Leaders of the nations comprising NATO will meet for a two-day summit beginning on July 11, 2023.
The gathering in the Lithuanian capital, Vilnius, comes at a pivotal moment for the Western security alliance – it is seeking to expand membership and confront challenges ranging from the ongoing war in Ukraine to a perceived growing military threat from China.
No doubt NATO members will want to present a united front at the meeting. But on a number of key issues, not everyone is in agreement. Here are some of the issues likely to be discussed and debated during the leaders’ summit.
1. A pathway to Ukraine membership?
With war in Europe the obvious backdrop to the summit, much talk will be about Ukraine. NATO members have been aiding Kyiv individually, through the supply of arms and aid. And the military alliance has been assisting through nonlethal support, such as medical supplies and training. But, as noted by Mark Webber, professor of international politics at the U.K.‘s University of Birmingham, what many in Kyiv really want is full membership: “The bigger prize for Ukraine, however, is NATO membership. That would bring the country within the collective defense provisions of Article 5 of the North Atlantic Treaty and, in effect, extend U.S. – and U.K. – nuclear guarantees to Ukrainian territory.”
Webber noted that accommodating Ukrainian President Volodymyr Zelenskyy’s request for “expedited” membership of the alliance will be difficult. “No one in NATO is arguing in favor of granting membership while Ukraine remains at war. Beyond that, the allies are divided.”
2. What about Sweden?
The NATO leaders’ summit will be the first at which the members present will include Finland, which joined in April. Fellow Nordic state Sweden would like to be next, perhaps even officially becoming the group’s 32nd member at the Vilnius meetup. But Sweden’s ascension continues to be blocked by NATO member Turkey.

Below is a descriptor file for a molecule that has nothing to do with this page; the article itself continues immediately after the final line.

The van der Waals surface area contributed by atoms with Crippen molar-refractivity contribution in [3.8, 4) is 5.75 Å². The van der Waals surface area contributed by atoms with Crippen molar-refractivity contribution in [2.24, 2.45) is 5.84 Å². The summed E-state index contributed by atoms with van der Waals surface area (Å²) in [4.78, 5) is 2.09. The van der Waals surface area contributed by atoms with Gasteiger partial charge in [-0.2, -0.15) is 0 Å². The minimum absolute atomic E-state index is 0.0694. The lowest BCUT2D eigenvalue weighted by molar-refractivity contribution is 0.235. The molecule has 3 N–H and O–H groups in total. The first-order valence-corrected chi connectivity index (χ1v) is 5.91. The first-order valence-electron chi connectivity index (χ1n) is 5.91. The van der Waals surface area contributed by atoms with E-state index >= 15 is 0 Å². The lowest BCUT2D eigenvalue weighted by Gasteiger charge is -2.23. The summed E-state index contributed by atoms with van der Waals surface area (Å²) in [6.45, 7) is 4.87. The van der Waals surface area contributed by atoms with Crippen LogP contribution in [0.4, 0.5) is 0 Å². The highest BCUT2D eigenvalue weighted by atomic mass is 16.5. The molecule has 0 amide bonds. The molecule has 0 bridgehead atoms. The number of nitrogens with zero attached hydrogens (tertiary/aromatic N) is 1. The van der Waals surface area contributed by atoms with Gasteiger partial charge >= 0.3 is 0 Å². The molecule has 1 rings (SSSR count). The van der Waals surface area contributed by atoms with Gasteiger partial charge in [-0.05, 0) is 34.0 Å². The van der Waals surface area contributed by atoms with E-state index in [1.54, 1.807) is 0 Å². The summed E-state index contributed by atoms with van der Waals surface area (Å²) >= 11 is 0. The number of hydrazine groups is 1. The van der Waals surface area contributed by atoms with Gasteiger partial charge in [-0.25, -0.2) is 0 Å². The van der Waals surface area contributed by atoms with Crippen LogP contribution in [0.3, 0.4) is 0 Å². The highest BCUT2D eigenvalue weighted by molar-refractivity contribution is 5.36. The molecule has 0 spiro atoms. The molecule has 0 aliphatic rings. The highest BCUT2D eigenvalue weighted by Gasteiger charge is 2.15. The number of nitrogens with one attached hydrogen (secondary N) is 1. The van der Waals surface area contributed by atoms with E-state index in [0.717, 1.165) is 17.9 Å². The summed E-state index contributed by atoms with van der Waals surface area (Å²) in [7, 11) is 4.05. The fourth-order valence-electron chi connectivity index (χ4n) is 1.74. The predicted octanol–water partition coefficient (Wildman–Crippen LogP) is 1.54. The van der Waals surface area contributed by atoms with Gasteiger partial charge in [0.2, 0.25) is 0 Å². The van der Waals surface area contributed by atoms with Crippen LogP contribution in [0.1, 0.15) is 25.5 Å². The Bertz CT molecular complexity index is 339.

Turkey’s recently reelected leader, Recep Tayyip Erdoğan, is holding out – as he had done with Finland – until he gets the reassurances he says he needs that the Swedish government will crack down on what he describes as Kurdish “terrorists” being “harbored” in Sweden. There are also suggestions that Erdoğan views Sweden’s ascension to NATO conditional on Turkey’s own bid to join the European Union.
Ronald Suny, a historian at University of Michigan, noted that Erdoğan is acting largely out of domestic concerns – international pressure on the Kurdistan Workers’ Party, or PKK, fits his agenda of suppressing Kurdish rights in Turkey. But it also highlights an underlying problem the alliance is facing:
“NATO is supposed to be an alliance of democratic countries. Yet several of its members – notably Turkey and Hungary – have moved steadily away from liberal democracy toward ethnonational populist authoritarianism,” Suny wrote. “Finland and Sweden, on the other hand, fulfill the parameters of NATO membership more clearly than several of the alliance’s current members. As the United States proclaims that the war in Ukraine is a struggle between democracy and autocracy, Turkey’s opposition to the Nordics who have protested its drift to illiberalism are testing the unity and the ideological coherence of NATO.”